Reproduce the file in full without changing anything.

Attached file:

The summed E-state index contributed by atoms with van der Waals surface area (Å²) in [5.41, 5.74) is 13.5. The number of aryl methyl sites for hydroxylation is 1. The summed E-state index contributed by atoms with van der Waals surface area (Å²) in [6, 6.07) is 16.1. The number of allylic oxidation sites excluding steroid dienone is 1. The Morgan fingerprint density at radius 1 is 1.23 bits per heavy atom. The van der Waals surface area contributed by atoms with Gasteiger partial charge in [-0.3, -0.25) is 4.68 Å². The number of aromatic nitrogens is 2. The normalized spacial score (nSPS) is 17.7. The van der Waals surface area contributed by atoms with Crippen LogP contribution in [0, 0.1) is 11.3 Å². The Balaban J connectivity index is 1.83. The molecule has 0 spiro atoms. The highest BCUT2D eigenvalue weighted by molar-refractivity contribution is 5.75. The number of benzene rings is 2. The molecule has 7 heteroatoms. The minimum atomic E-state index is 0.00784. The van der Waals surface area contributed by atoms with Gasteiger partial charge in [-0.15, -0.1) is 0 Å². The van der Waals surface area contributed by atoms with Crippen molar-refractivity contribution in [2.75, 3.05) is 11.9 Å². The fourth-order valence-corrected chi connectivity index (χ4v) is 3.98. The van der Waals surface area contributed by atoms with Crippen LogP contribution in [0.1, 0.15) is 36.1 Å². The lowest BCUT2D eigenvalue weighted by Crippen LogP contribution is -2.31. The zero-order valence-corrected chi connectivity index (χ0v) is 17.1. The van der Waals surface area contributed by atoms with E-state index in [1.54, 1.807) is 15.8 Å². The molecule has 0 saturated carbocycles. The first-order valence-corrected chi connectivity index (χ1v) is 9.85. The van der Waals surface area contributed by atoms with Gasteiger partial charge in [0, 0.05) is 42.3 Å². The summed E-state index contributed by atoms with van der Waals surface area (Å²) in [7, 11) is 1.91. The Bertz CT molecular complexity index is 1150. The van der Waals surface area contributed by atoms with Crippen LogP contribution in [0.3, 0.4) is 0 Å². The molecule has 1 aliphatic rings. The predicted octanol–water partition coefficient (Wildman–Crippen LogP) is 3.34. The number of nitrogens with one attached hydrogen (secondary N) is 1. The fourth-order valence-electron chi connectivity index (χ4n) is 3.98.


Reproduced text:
The summed E-state index contributed by atoms with van der Waals surface area (Å²) in [5.41, 5.74) is 13.5. The number of aryl methyl sites for hydroxylation is 1. The summed E-state index contributed by atoms with van der Waals surface area (Å²) in [6, 6.07) is 16.1. The number of allylic oxidation sites excluding steroid dienone is 1. The Morgan fingerprint density at radius 1 is 1.23 bits per heavy atom. The van der Waals surface area contributed by atoms with Gasteiger partial charge in [-0.3, -0.25) is 4.68 Å². The number of aromatic nitrogens is 2. The normalized spacial score (nSPS) is 17.7. The van der Waals surface area contributed by atoms with Crippen LogP contribution in [0, 0.1) is 11.3 Å². The Balaban J connectivity index is 1.83. The molecule has 0 spiro atoms. The highest BCUT2D eigenvalue weighted by molar-refractivity contribution is 5.75. The number of benzene rings is 2. The molecule has 7 heteroatoms. The minimum atomic E-state index is 0.00784. The van der Waals surface area contributed by atoms with Gasteiger partial charge in [-0.15, -0.1) is 0 Å². The van der Waals surface area contributed by atoms with Crippen molar-refractivity contribution in [2.75, 3.05) is 11.9 Å². The fourth-order valence-corrected chi connectivity index (χ4v) is 3.98. The van der Waals surface area contributed by atoms with Crippen LogP contribution in [0.1, 0.15) is 36.1 Å². The lowest BCUT2D eigenvalue weighted by Crippen LogP contribution is -2.31. The zero-order valence-corrected chi connectivity index (χ0v) is 17.1. The van der Waals surface area contributed by atoms with E-state index in [1.54, 1.807) is 15.8 Å². The molecule has 0 saturated carbocycles. The first-order valence-corrected chi connectivity index (χ1v) is 9.85. The van der Waals surface area contributed by atoms with Gasteiger partial charge in [0, 0.05) is 42.3 Å². The summed E-state index contributed by atoms with van der Waals surface area (Å²) in [7, 11) is 1.91. The Bertz CT molecular complexity index is 1150. The van der Waals surface area contributed by atoms with Crippen LogP contribution in [0.3, 0.4) is 0 Å². The molecule has 1 aliphatic rings. The predicted octanol–water partition coefficient (Wildman–Crippen LogP) is 3.34. The number of nitrogens with one attached hydrogen (secondary N) is 1. The fourth-order valence-electron chi connectivity index (χ4n) is 3.98.